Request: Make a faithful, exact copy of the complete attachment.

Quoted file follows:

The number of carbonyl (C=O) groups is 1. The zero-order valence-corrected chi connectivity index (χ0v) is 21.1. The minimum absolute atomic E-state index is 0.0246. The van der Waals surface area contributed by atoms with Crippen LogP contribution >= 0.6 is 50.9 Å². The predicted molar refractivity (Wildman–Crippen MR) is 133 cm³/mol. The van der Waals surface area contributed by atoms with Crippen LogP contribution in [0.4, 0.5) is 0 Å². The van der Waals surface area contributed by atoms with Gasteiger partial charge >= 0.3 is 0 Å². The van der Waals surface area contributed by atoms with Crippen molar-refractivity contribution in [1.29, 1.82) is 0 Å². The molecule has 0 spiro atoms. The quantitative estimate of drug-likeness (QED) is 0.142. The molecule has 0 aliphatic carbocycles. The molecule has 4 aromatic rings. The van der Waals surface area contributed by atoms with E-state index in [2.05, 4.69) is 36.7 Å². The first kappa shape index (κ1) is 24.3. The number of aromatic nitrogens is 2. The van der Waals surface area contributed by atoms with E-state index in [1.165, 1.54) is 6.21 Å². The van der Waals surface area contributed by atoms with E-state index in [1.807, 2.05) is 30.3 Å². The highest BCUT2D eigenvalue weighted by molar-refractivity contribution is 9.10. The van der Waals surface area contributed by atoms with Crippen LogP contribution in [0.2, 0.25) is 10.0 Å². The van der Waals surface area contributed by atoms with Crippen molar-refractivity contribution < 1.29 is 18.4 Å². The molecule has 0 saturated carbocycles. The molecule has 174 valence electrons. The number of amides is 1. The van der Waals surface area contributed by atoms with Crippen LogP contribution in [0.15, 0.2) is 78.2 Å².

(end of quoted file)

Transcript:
The number of carbonyl (C=O) groups is 1. The zero-order valence-corrected chi connectivity index (χ0v) is 21.1. The minimum absolute atomic E-state index is 0.0246. The van der Waals surface area contributed by atoms with Crippen LogP contribution >= 0.6 is 50.9 Å². The predicted molar refractivity (Wildman–Crippen MR) is 133 cm³/mol. The van der Waals surface area contributed by atoms with Crippen LogP contribution in [0.4, 0.5) is 0 Å². The van der Waals surface area contributed by atoms with Gasteiger partial charge >= 0.3 is 0 Å². The van der Waals surface area contributed by atoms with Crippen molar-refractivity contribution in [1.29, 1.82) is 0 Å². The molecule has 0 spiro atoms. The quantitative estimate of drug-likeness (QED) is 0.142. The molecule has 0 aliphatic carbocycles. The molecule has 4 aromatic rings. The van der Waals surface area contributed by atoms with E-state index in [2.05, 4.69) is 36.7 Å². The first kappa shape index (κ1) is 24.3. The number of aromatic nitrogens is 2. The van der Waals surface area contributed by atoms with E-state index in [1.165, 1.54) is 6.21 Å². The van der Waals surface area contributed by atoms with E-state index in [1.807, 2.05) is 30.3 Å². The highest BCUT2D eigenvalue weighted by molar-refractivity contribution is 9.10. The van der Waals surface area contributed by atoms with Crippen LogP contribution in [0.2, 0.25) is 10.0 Å². The van der Waals surface area contributed by atoms with Crippen molar-refractivity contribution < 1.29 is 18.4 Å². The molecule has 0 saturated carbocycles. The molecule has 174 valence electrons. The number of amides is 1. The van der Waals surface area contributed by atoms with Crippen LogP contribution in [0.15, 0.2) is 78.2 Å².